Outside of all the benefits that ABRCMS offers for professional development, it also helped me feel seen as a minority student in science. Often, it’s difficult to think that you’re capable of achieving career milestones when it hasn’t been done before in your family, or you don’t see yourself represented in your field. Being able to be surrounded by other scientists who share similar backgrounds to me made me more confident that I can achieve my career goals, and it also made me feel like I was part of a bigger community outside of what I already knew. I made new friends who are not only passionate about science like I am, but they also have the same struggles and shared experiences that come with being a minority student. Being able to talk about our shared experiences was very meaningful to me and it made us all feel like we were seen. What was even more impactful was hearing from prominent professionals in our fields that they faced the same struggles and being able to see how they overcame them. As the only representative from UT, I was ecstatic that I won us an award! I was so happy to get UT’s name out there at such a large conference and represent UT in such a positive light. ABRCMS is a very welcoming conference with the goal of uplifting future scientists to their full potential and I am so lucky that I got to take part in it.

My journey of making it to ABRCMS is not one that I accomplished on my own. I first and foremost must thank my wonderful mentor Dr. Lauren Logsdon. I didn’t see myself as a scientist at all before I met her. Her confidence in me and her continued support of me both in the lab and outside of the lab has changed the trajectory in my development as a scientist and I don’t think I can ever thank her enough. I want to acknowledge the UT biology department and all my professors for being so supportive of me and my goals over the past few years. They have all created the foundation for my development in science. I also want to thank the UT honors program for supporting me to go to ABRCMS. ABRCMS has been one of the best experiences of my college career and none of it would have been possible without the UT honors program’s continued support of me and my endeavors.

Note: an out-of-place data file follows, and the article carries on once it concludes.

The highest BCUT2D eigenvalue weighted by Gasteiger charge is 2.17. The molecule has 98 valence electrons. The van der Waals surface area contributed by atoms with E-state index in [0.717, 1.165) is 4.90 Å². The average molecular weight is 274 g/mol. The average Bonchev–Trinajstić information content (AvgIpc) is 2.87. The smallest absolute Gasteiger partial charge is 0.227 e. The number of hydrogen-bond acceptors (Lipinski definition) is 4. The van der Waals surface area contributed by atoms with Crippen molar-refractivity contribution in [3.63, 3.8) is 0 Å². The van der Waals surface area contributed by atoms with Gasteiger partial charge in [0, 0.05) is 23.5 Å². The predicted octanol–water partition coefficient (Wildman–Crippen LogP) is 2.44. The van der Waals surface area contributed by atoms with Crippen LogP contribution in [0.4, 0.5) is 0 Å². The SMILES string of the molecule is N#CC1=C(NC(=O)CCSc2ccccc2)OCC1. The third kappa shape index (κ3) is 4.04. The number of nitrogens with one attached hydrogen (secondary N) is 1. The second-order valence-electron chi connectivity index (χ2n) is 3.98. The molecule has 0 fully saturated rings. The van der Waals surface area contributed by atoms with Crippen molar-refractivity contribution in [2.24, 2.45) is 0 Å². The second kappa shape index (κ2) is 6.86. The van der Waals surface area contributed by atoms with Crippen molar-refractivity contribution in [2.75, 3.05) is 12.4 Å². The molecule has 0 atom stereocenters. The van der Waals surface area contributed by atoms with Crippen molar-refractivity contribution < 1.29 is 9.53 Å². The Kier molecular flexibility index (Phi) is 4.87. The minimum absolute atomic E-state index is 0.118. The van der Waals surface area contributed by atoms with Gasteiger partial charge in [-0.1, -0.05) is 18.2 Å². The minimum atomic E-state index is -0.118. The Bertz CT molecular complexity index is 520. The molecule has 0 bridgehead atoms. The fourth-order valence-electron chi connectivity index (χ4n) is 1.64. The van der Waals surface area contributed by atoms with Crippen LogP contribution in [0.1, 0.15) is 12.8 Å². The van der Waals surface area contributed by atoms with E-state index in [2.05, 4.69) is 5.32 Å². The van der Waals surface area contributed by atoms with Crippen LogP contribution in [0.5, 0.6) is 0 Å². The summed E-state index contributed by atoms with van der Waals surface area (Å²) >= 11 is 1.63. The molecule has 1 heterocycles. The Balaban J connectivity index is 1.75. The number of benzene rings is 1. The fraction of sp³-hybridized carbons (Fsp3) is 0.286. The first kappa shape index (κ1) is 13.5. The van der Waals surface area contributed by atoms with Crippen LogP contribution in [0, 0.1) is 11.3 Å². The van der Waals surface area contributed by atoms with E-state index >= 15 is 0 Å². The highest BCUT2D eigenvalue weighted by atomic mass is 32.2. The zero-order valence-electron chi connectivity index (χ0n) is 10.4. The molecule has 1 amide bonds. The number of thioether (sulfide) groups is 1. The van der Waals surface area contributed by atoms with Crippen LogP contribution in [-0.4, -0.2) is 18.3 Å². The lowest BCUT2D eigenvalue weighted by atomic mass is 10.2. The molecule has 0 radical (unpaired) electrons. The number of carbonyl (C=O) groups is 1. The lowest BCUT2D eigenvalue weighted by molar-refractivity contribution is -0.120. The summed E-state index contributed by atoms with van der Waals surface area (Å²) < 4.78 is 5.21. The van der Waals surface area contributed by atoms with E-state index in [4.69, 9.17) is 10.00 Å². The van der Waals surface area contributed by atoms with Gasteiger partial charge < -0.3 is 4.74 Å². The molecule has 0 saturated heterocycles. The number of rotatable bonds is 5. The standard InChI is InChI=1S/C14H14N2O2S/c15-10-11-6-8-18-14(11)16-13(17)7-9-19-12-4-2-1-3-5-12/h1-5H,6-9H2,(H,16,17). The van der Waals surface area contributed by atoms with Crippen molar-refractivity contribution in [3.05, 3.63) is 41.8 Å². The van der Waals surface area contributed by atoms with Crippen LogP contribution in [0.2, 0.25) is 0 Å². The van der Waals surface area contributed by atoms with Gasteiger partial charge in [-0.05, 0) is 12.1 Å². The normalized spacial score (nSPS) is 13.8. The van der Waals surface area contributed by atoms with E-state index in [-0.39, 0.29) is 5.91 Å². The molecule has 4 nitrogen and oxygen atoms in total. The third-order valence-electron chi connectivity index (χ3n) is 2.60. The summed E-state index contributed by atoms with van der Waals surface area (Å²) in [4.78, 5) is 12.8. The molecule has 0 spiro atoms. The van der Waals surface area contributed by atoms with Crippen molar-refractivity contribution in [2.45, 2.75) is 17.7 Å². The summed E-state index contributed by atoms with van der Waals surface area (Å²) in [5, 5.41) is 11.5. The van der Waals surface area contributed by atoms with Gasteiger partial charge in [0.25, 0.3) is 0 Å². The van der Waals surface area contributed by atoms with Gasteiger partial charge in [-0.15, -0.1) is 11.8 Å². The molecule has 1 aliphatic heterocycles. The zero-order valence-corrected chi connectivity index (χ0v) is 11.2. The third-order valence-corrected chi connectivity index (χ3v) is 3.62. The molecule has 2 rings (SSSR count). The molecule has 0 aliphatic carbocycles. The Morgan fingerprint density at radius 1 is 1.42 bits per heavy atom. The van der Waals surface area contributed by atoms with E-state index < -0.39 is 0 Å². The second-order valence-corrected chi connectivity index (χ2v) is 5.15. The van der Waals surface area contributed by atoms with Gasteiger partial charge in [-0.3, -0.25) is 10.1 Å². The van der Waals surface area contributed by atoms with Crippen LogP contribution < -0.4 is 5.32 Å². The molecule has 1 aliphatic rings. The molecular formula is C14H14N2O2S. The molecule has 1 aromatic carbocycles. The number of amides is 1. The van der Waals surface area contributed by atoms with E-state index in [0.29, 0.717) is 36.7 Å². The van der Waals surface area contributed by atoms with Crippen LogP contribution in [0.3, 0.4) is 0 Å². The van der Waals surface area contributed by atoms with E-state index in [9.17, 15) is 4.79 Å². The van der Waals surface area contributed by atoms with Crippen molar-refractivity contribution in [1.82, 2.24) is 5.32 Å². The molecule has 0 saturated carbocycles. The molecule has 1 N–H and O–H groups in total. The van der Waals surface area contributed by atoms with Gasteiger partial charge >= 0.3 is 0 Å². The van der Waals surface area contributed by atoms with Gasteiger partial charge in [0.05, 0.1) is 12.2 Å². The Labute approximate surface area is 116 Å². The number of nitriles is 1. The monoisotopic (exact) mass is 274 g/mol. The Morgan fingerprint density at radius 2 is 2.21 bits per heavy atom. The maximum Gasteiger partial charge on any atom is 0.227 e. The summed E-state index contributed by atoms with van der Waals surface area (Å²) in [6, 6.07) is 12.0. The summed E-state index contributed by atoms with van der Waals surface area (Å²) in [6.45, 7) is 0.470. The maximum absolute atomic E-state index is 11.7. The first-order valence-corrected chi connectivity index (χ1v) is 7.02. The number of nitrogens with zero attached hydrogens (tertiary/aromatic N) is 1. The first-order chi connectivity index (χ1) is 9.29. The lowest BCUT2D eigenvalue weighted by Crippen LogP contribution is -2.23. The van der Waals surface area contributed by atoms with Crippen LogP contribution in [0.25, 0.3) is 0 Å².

Evelyn Martinez

Symposium – Kelsey Little

Kelsey Little, recipient of the Timothy M. Smith Award, spoke about her myriad experiences exploring the beauty of Alaska’s landscapes, whose stories she chose to tell through a number of paintings she completed.

Kelsey shared that the award gave her the opportunity to reconnect with her older brother who has lived in Alaska for a number of years and who she had not seen for some time. Since he is also a pilot, Kelsey was able to accompany her brother on a number of plane voyages above the Alaskan wilderness, which allowed her to see the landscapes from a different vantage point.

Kelsey’s travels through Alaska took her through dense forests, pristine fjords, and steep cliffs. She also visited natural springs, museums showcasing indigenous art, as well as a stand of petrified pine trees known as Ghostwood Forest which resulted from saltwater that flooded a low lying area following an earthquake in 1964, de-leafing the trees while also preserving them. Experiences such as these were formative for Kelsey, who shared with Brian Smith (brother of Timothy Smith and pictured above) that she was able to develop a deeper sense of self and confidence as a result of this unique travel opportunity.